Nature's Superheroes: Must-See Exhibit for Animal-Crazed Kids in Boston

Kids get an up-close look at all the parts of the Hercules beetle. Photo courtesy of author
Kids get an up-close look at all the parts of the Hercules beetle. Photo courtesy of author

Surely you've heard (or seen the giant billboard on the Pike) about the newest Museum of Science exhibit, Nature's Superheroes: Life at the Limits. Or, if you have an animal-crazed nature nut like my seven-year-old son, you haven't stopped hearing about it since learning the traveling exhibit was Boston-bound in 2019. My son and I checked it out the day after it opened, and weren't disappointed: From a micro-animal that could survive temperatures on Pluto to lizards that squirt blood out of their eyes, the fascinating, strange, and downright gross creatures we learned about are excellent kid-conversation fodder. Here's a preview if you decide to make a February staycation outing or winter day trip out of it.

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This life-sized elephant seal sure looks real. Photo courtesy of Museum of Science, Boston

Before You Go...

On loan from New York City's American Museum of Natural History, Nature's Superheroes: Life at the Limits is open from February 14, 2019 through May 22, 2019. To me, it's the perfect time to go to a nature-based museum exhibit: With weeks-old snow still crusting the ground, my outdoorsy kid was especially psyched to roam a place that mimicked habitats spanning from caves to coral reefs. 

Thankfully, this special exhibit is viewable with a Museum of Science general admission ticket, so unlike the Butterfly Garden and special shows, there was no extra cost to visit. You'll find it on the second floor, next to the Hall of Human Life (my children's favorite permanent MOS exhibit).

Must-See Highlights

Those things hanging from the ceiling are some of the hardiest animals alive. Photo courtesy of author

Approaching Nature's Superheroes, we were immediately pulled in by a glimpse of giant, glowing, bug-like critters hanging from the ceiling just inside the exhibit. "Water bears!" exclaimed my son. I was doutbful, but it turned out he was right: With the ability to survive both boiling and freezing temperatures, Tardigrades (a.k.a water bears) were the first animals to be exposed to the vacuum and cosmic rays of space, making them a pretty suitable introduction to an exhibit about amazing animals.

Lots of kids were recognizing creatures from the exhibit. With Wild Kratts topping many DVR lineups—and note, a hands-on, preschooler-oriented Wild Kratts: Ocean Adventure exhibit is also on temporary display at the MOS through May 22!—children are becoming experts on interesting animals. But note: Kids coming to see live animals might be a bit bummed that save for a few tanks of very cool mantis shrimp, the critters were all models (most very realistic and some supersized). Some of the most interesting things about the exhibit need to be read (or read aloud to) children from display signs and cases. Still, there were plenty of really fascinating looking replicas and enough interactive elements that even preschoolers walking around the exhibit seemed intrigued.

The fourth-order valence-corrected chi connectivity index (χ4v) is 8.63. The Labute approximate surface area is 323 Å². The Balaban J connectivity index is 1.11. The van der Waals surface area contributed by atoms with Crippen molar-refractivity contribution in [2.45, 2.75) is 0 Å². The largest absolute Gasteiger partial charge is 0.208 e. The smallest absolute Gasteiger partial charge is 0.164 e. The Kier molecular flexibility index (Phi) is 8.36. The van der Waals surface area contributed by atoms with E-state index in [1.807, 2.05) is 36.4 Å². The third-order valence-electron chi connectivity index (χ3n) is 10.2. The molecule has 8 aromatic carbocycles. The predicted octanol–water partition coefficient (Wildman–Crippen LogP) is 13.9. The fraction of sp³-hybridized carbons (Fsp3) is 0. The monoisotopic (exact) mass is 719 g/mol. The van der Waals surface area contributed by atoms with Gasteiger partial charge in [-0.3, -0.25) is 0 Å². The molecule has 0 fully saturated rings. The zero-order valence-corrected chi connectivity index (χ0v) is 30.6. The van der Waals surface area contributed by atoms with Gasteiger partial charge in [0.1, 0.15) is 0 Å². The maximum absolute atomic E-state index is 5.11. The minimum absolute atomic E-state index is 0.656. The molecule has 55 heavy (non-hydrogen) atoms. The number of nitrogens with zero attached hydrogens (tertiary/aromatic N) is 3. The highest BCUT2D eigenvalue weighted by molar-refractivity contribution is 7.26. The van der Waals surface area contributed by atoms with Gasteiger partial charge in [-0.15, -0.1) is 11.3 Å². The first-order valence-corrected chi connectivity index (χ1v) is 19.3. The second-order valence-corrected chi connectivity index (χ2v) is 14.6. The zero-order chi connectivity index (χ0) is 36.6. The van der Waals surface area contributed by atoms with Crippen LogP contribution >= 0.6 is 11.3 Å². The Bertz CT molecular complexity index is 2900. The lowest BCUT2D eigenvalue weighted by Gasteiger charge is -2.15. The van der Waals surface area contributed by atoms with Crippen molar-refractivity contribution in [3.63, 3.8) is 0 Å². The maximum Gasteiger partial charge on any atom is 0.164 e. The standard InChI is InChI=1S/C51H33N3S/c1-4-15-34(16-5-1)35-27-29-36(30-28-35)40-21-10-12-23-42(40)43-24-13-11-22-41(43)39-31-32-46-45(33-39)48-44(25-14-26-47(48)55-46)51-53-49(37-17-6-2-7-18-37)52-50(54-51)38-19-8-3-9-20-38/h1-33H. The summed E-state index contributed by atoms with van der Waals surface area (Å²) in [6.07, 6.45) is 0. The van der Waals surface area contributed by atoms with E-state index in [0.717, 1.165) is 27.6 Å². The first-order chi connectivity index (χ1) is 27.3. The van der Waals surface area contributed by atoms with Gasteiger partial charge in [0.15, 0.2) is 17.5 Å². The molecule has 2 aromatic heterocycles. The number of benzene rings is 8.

Most of the rest of the maze-like exhibit was divided up into sections that highlighted different "superpowers"—from super-sight to scary spikes—that animals (and some plants) use to adapt and survive. Here are some highlights to look out for and things we learned:

  • In a display devoted to animal courtship rituals, kids can press buttons to hear "love sounds" from various animals, from bats to crickets.
  • The southern elephant seal, a model of which hangs from the ceiling, is not only enormous; with three times as much blood pound for pound as a human, it can hold its breath underwater for two hours.
  • With cool colors and super-vision, mantis shrimp—displayed here live, in tanks—literally punch their foes at speeds of 50 miles per hour.
  • The Hercules beetle is one of the biggest flying insects on the planet, and here, kids can literally climb on (a replica of) one, getting up-close look at its giant signature horn.
  • What's it like to live in the dark? In the cocoon-like cave section, there are models of leeches, snakes, and even birds who echolocate like bats to find their way around.
  • A diorama of hydrothermal vents from the very bottom of the ocean show how tube worms can withstand (and thrive in) superheated, chemical laden ocean water.
  • Through Microsoft Kinect technology, children can stomp on bugs and pet skunks in interactive animals "encounters."

Good to Know...

With a child who's engaged, it will take about a half-hour or so to make the rounds through the exhibitAfterward, if you have time, it's a great idea to check out the Wild Kratts exhibit, especially if you have little ones; but also the Hall of Human Life, to see how our own "powers" compare to those of the animals we learned about moments before. "Why are we in charge of all the animals if they can do so many more cool things than we can?" my son wondered aloud. It's a fair question, after seeing all that nature's superheroes are capable of.

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